“I’m not a dreamer, and I’m not saying this will initiate any kind of definitive answer or cure to cancer, but I believe in miracles. I have to.” Terry Fox
In 1980, Terry raised $20.7M by for cancer research by running 3,339 miles in 143 days on an artificial leg. On average, he logged one marathon per day, running from St. John’s, Newfoundland, to Thunder Bay, Ontario.
“When I started this run, I said that if we all gave one dollar, we’d have $22 million for cancer research, and I don’t care man, there’s no reason that isn’t possible. No reason!” Terry Fox
Terry was inspired to act when, in 1977, he was diagnosed with osteosarcoma, the most common type of malignant bone cancer and one that tends to strike the young. At the time, the only treatment was amputation. On March 9, 1977, Terry’s leg was amputated 15 centimeters above the knee. Terry was 18 years old.
“The night before my amputation, my former basketball coach brought me a magazine with an article on an amputee who ran in the New York Marathon. It was then I decided to meet this new challenge head on and not only overcome my disability, but conquer it in such a way that I could never look back and say it disabled me.” Terry Fox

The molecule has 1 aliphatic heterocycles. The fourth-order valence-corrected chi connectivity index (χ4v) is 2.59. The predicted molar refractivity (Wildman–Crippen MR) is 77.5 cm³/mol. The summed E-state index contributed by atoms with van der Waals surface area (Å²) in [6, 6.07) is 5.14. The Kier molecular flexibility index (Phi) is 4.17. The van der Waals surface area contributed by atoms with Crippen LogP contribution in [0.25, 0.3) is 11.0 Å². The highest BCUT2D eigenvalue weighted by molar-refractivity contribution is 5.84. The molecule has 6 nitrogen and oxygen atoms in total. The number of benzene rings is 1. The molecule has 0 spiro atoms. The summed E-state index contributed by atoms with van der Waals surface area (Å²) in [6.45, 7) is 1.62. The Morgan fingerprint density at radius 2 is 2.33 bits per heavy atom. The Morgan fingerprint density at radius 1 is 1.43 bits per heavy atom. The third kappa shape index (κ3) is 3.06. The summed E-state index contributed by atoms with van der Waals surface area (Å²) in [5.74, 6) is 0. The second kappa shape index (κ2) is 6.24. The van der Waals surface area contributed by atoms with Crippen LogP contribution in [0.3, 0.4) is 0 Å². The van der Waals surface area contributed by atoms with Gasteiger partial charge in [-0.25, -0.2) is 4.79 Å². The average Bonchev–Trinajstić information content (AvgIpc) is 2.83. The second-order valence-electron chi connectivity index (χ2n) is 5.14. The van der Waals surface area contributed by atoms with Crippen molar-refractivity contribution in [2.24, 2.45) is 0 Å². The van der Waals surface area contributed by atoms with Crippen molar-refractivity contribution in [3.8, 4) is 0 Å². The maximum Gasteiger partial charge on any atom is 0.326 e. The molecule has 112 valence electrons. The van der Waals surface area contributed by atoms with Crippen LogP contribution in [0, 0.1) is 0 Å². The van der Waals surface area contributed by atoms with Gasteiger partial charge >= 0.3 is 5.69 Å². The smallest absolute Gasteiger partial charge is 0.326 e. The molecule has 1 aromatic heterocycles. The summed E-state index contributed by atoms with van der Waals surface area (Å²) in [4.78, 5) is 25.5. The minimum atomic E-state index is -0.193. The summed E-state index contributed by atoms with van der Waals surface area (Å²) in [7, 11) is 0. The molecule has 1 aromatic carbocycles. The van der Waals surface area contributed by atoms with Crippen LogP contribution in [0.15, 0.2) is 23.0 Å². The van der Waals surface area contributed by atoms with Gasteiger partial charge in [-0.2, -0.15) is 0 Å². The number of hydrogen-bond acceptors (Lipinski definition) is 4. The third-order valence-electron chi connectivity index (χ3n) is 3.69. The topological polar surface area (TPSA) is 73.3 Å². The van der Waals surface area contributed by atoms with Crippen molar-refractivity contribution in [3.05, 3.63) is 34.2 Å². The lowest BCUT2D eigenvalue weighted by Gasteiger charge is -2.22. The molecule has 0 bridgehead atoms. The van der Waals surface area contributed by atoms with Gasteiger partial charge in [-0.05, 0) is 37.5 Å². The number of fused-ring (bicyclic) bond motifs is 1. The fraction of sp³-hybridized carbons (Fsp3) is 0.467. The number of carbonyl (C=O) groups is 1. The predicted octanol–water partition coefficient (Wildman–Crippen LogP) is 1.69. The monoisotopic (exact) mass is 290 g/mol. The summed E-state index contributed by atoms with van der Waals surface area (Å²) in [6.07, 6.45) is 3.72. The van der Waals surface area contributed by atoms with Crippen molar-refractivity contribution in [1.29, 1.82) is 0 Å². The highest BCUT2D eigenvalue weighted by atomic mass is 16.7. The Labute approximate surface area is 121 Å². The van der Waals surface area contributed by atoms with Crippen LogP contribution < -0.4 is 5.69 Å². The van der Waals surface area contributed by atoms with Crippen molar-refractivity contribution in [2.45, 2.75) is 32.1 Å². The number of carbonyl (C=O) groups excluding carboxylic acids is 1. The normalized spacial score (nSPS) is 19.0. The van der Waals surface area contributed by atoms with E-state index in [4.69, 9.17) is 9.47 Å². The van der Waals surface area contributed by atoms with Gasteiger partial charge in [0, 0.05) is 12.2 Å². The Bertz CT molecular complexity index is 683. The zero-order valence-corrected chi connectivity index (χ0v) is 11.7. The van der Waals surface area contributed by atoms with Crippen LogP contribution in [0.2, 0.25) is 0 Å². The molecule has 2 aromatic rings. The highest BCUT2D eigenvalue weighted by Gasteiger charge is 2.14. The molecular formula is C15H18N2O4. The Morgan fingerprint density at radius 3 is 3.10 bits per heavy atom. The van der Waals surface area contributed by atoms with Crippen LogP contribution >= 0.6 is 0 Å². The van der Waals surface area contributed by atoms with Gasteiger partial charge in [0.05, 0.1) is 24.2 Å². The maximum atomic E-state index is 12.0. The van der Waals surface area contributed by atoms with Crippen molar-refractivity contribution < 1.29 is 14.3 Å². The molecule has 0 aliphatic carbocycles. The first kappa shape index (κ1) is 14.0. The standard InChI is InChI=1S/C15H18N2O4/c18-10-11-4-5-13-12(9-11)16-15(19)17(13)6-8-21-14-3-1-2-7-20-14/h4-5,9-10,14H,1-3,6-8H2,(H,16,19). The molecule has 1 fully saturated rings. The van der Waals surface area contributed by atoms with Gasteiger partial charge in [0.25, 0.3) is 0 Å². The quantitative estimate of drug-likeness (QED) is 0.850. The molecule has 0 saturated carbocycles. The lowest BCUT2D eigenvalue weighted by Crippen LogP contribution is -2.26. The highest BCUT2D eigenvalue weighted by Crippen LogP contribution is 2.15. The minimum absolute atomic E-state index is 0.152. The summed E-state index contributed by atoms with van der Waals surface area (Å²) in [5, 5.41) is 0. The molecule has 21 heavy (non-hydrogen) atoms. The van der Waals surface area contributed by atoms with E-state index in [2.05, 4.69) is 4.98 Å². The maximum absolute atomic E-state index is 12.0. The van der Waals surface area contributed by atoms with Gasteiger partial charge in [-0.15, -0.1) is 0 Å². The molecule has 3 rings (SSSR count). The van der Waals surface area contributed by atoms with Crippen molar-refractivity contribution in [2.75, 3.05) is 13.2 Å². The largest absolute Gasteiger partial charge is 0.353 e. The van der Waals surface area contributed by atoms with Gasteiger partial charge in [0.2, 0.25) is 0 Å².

Terry was unable to actually complete his initial distance goal. The cancer had metastasized to his lungs and he was forced to stop running on Sept 1.
“People were still lining the road saying, ‘Keep going, don’t give up, you can do it, you can make it, we’re all behind you.’ There was a camera crew waiting to film me. I don’t think they even realized that they had filmed my last mile… people were still saying, ‘You can make it all the way Terry’.” Terry Fox
But others carried on for him. CTV organized a telethon for his cause, raising $10.5M in a single day.
Terry Fox died June 28, 1981, at the tender age of 22.
Terry’s legacy lives on. The Terry Fox Foundation has raised over $400M for Cancer Research and amputation is now rare for osteosarcoma.
Other people have done amazing things with their running.
The most money ever raised by a marathon runner was $3,669,325. This distinguished accomplishment goes to Steve Shalke who finished the 2007 Flora London Marathon in support of the Oasis UK charity. In fact, the London Marathon is the largest single-day fundraising event in the world. Since 1981, London marathon runners have raised over $800M for hundreds of charities. I have the honor of contributing to that total. As a 2006 London Marathoner, I raised in excess of $6000 for African Revival.
Seems these days using sporting triumphs for good causes is par for the course. And it should be! Athletes accomplish amazing feats every day. I can’t think of a better way to use that “star power” than to help. Kudos to my friend who has raised just shy of $7000 for the National MS Society. Kudos to my other friends who just started her drive for the Susan G. Komen society. We might not all raise $20M, but I am convinced every little bit helps. It’s the power of people and the power of sport.